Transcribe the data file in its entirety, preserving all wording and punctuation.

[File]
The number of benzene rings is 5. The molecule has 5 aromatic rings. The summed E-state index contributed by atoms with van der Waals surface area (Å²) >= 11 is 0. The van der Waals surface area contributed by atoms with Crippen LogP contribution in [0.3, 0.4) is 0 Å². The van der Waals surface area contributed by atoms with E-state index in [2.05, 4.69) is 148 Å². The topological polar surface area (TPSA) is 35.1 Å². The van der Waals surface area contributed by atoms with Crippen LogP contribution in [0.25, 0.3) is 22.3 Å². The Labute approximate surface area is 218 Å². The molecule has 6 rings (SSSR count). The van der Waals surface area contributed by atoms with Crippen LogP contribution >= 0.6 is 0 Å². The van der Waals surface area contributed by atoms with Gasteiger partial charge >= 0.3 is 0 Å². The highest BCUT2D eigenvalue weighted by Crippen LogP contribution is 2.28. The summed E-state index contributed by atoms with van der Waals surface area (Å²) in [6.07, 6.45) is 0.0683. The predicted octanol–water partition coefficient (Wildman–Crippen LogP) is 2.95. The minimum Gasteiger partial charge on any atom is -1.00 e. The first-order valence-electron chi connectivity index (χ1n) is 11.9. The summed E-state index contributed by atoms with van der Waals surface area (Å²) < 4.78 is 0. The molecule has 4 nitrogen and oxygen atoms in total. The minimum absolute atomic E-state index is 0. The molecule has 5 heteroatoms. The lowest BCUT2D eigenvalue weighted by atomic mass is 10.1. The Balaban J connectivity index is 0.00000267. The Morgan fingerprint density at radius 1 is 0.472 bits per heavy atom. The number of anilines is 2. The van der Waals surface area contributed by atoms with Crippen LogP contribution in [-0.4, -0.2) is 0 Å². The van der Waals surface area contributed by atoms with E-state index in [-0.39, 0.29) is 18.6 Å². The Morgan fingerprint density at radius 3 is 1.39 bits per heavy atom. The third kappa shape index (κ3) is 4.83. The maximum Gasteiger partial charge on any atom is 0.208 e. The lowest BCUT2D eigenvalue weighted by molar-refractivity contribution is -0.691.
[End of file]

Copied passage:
The number of benzene rings is 5. The molecule has 5 aromatic rings. The summed E-state index contributed by atoms with van der Waals surface area (Å²) >= 11 is 0. The van der Waals surface area contributed by atoms with Crippen LogP contribution in [0.3, 0.4) is 0 Å². The van der Waals surface area contributed by atoms with E-state index in [2.05, 4.69) is 148 Å². The topological polar surface area (TPSA) is 35.1 Å². The van der Waals surface area contributed by atoms with Crippen LogP contribution in [0.25, 0.3) is 22.3 Å². The Labute approximate surface area is 218 Å². The molecule has 6 rings (SSSR count). The van der Waals surface area contributed by atoms with Crippen LogP contribution >= 0.6 is 0 Å². The van der Waals surface area contributed by atoms with Gasteiger partial charge >= 0.3 is 0 Å². The highest BCUT2D eigenvalue weighted by Crippen LogP contribution is 2.28. The summed E-state index contributed by atoms with van der Waals surface area (Å²) in [6.07, 6.45) is 0.0683. The predicted octanol–water partition coefficient (Wildman–Crippen LogP) is 2.95. The minimum Gasteiger partial charge on any atom is -1.00 e. The first-order valence-electron chi connectivity index (χ1n) is 11.9. The summed E-state index contributed by atoms with van der Waals surface area (Å²) < 4.78 is 0. The molecule has 4 nitrogen and oxygen atoms in total. The minimum absolute atomic E-state index is 0. The molecule has 5 heteroatoms. The lowest BCUT2D eigenvalue weighted by atomic mass is 10.1. The Balaban J connectivity index is 0.00000267. The Morgan fingerprint density at radius 1 is 0.472 bits per heavy atom. The number of anilines is 2. The van der Waals surface area contributed by atoms with Crippen LogP contribution in [-0.4, -0.2) is 0 Å². The van der Waals surface area contributed by atoms with E-state index in [-0.39, 0.29) is 18.6 Å². The Morgan fingerprint density at radius 3 is 1.39 bits per heavy atom. The third kappa shape index (κ3) is 4.83. The maximum Gasteiger partial charge on any atom is 0.208 e. The lowest BCUT2D eigenvalue weighted by molar-refractivity contribution is -0.691.